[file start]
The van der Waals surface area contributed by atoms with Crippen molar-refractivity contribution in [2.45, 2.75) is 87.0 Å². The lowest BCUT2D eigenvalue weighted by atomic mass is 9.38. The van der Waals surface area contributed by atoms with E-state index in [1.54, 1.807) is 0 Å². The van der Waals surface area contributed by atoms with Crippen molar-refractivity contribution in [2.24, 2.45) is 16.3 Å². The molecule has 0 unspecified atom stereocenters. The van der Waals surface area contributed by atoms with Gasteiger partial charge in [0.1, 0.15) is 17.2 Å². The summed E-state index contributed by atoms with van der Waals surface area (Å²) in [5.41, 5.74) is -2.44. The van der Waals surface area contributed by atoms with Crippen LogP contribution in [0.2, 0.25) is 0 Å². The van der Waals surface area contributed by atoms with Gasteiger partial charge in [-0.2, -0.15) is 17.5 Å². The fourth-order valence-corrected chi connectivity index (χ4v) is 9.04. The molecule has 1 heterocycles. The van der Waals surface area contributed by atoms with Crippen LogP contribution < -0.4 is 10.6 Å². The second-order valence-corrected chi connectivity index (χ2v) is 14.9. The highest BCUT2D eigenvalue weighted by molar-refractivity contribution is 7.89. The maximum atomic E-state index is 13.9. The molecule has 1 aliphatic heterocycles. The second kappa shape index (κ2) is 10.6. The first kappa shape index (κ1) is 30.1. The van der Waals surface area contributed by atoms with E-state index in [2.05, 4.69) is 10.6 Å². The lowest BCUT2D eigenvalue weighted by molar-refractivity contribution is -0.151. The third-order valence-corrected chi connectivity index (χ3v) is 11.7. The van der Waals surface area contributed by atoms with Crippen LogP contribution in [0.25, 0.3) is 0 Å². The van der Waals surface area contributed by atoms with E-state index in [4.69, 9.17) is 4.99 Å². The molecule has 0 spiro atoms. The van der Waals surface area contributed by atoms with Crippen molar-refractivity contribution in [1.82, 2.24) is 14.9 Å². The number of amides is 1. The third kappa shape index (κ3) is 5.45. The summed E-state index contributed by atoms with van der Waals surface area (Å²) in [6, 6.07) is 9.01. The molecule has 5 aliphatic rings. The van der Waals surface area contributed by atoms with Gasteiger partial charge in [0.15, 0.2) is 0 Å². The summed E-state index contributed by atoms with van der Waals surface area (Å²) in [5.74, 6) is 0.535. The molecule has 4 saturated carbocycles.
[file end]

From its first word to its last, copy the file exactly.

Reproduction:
The van der Waals surface area contributed by atoms with Crippen molar-refractivity contribution in [2.45, 2.75) is 87.0 Å². The lowest BCUT2D eigenvalue weighted by atomic mass is 9.38. The van der Waals surface area contributed by atoms with E-state index in [1.54, 1.807) is 0 Å². The van der Waals surface area contributed by atoms with Crippen molar-refractivity contribution in [2.24, 2.45) is 16.3 Å². The molecule has 0 unspecified atom stereocenters. The van der Waals surface area contributed by atoms with Gasteiger partial charge in [0.1, 0.15) is 17.2 Å². The summed E-state index contributed by atoms with van der Waals surface area (Å²) in [5.41, 5.74) is -2.44. The van der Waals surface area contributed by atoms with Crippen LogP contribution in [0.2, 0.25) is 0 Å². The van der Waals surface area contributed by atoms with Gasteiger partial charge in [-0.2, -0.15) is 17.5 Å². The fourth-order valence-corrected chi connectivity index (χ4v) is 9.04. The molecule has 1 heterocycles. The van der Waals surface area contributed by atoms with Crippen LogP contribution < -0.4 is 10.6 Å². The second-order valence-corrected chi connectivity index (χ2v) is 14.9. The highest BCUT2D eigenvalue weighted by molar-refractivity contribution is 7.89. The maximum atomic E-state index is 13.9. The molecule has 1 aliphatic heterocycles. The second kappa shape index (κ2) is 10.6. The first kappa shape index (κ1) is 30.1. The van der Waals surface area contributed by atoms with E-state index in [2.05, 4.69) is 10.6 Å². The lowest BCUT2D eigenvalue weighted by molar-refractivity contribution is -0.151. The third-order valence-corrected chi connectivity index (χ3v) is 11.7. The van der Waals surface area contributed by atoms with Crippen LogP contribution in [0.25, 0.3) is 0 Å². The van der Waals surface area contributed by atoms with E-state index in [4.69, 9.17) is 4.99 Å². The molecule has 0 spiro atoms. The van der Waals surface area contributed by atoms with Crippen molar-refractivity contribution in [1.82, 2.24) is 14.9 Å². The number of amides is 1. The third kappa shape index (κ3) is 5.45. The summed E-state index contributed by atoms with van der Waals surface area (Å²) in [6, 6.07) is 9.01. The molecule has 5 aliphatic rings. The van der Waals surface area contributed by atoms with Gasteiger partial charge in [0.15, 0.2) is 0 Å². The summed E-state index contributed by atoms with van der Waals surface area (Å²) in [5.74, 6) is 0.535. The molecule has 4 saturated carbocycles.